Award

2024 Goldwater scholars announced

ASBMB Today Staff
May 20, 2024

The Barry Goldwater Scholarship and Excellence in Education Foundation has announced the 2024 Goldwater Scholars. The recipients of these scholarships are second- and third-year undergraduates from across the United States. Of the scholars in the natural sciences, the following 13 are American Society for Biochemistry and Molecular Biology student members.

Hannah Barsouk

Hannah Barsouk is an undergraduate at Yale University. They hope to obtain a Ph.D. in biochemistry, conduct research exploring the molecular origins of life and mentor students as a university professor. Their mentors include Ronald Breaker, a professor of molecular, cellular and developmental biology and chair of molecular biophysics and biochemistry at Yale.

Taylor Bias

Taylor Bias is an undergraduate at Ball State University. She aims to earn a Ph.D. in biochemistry, conduct research on protein–ligand interactions and teach at a university. Her mentor is Mary Konkle, an associate professor of chemistry at BSU.

Sarah Boyer

Sarah Boyer is an undergraduate at Mercer University. She plans to obtain a Ph.D. in biochemistry and study diseases that affect underprivileged populations. Her mentors include Garland Crawford, a professor and chair of chemistry at Mercer.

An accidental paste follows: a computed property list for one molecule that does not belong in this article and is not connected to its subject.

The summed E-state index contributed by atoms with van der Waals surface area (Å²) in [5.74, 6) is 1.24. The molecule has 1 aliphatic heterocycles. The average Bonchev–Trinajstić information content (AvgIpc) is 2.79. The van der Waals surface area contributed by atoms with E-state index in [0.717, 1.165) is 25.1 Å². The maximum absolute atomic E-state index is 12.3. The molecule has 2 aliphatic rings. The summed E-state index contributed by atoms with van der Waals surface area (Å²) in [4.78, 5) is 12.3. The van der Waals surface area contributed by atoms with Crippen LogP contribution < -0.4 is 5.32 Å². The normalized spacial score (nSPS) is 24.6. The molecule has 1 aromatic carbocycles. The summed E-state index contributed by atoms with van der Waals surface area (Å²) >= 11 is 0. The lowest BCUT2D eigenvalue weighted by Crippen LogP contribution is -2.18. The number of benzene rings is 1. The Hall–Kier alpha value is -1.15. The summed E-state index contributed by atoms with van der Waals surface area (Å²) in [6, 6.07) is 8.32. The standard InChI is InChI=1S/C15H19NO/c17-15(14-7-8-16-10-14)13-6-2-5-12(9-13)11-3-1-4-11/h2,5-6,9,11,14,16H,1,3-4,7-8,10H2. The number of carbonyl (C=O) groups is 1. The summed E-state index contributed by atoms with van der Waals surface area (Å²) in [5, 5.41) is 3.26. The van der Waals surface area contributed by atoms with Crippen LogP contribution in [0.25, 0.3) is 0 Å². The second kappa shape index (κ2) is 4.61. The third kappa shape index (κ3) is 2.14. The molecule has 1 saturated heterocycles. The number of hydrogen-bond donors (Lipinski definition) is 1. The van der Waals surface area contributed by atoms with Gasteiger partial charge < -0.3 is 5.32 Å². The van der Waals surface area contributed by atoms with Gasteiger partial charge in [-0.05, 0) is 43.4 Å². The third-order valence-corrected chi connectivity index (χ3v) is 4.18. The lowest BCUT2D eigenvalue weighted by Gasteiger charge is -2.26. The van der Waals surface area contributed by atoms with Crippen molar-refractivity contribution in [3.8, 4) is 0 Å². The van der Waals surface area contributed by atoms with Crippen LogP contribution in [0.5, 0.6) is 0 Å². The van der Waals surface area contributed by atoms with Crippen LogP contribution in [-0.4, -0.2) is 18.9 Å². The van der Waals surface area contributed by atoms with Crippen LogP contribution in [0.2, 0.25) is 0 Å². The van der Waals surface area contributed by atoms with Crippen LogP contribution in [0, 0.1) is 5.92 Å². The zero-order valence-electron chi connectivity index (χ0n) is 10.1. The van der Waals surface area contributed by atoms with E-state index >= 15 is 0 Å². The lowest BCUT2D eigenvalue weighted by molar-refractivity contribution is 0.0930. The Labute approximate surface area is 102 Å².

Grace DeCostanza

Grace DeCostanza is an undergraduate at Ursinus College. Her goals include earning a Ph.D. in synthetic chemistry and conducting research on metal-containing pharmaceuticals.

Marion Duval

Marion Duval is an undergraduate at Bucknell University. She hopes to earn a Ph.D. in biochemistry and conduct research in biochemistry and autoimmunity. Her mentors include Sarah Smith, an assistant professor of chemistry at Bucknell.

Satvik Elayavalli

Satvik Elayavalli is an undergraduate at Emory University. He plans to pursue a Ph.D. in applied mathematics and conduct research at the intersection of machine learning and cancer biology in his own lab. His mentors include Emory faculty members Anita Corbett, a professor of biology, and Jennifer Spangle, an assistant professor of radiation oncology.

Aidan Miller

Aidan Miller is an undergraduate at the Rochester Institute of Technology. He hopes to earn a Ph.D. in molecular biology, conduct research in virology and vaccinology and teach at a university. Miller’s mentors include Lea Michel, a professor of chemistry and materials science and the director of diversity, equity and inclusion at RIT.

Dylan Moran

Dylan Moran is an undergraduate at the University of Texas at San Antonio. Moran plans to obtain a Ph.D. in chemistry, conduct research on developing new reaction methodologies using bifunctional photocatalysts and teach at a university. His mentors include Lydia Contreras, a professor of chemical engineering at the University of Texas.

Paul Nguyen

Paul Nguyen is an undergraduate at the University of South Alabama. He hopes to advance medicine and technology by obtaining an M.D./Ph.D. in biomedical engineering and studying the relationship between protein behavior and biomolecular aggregation and cancer.

Emma Rudisel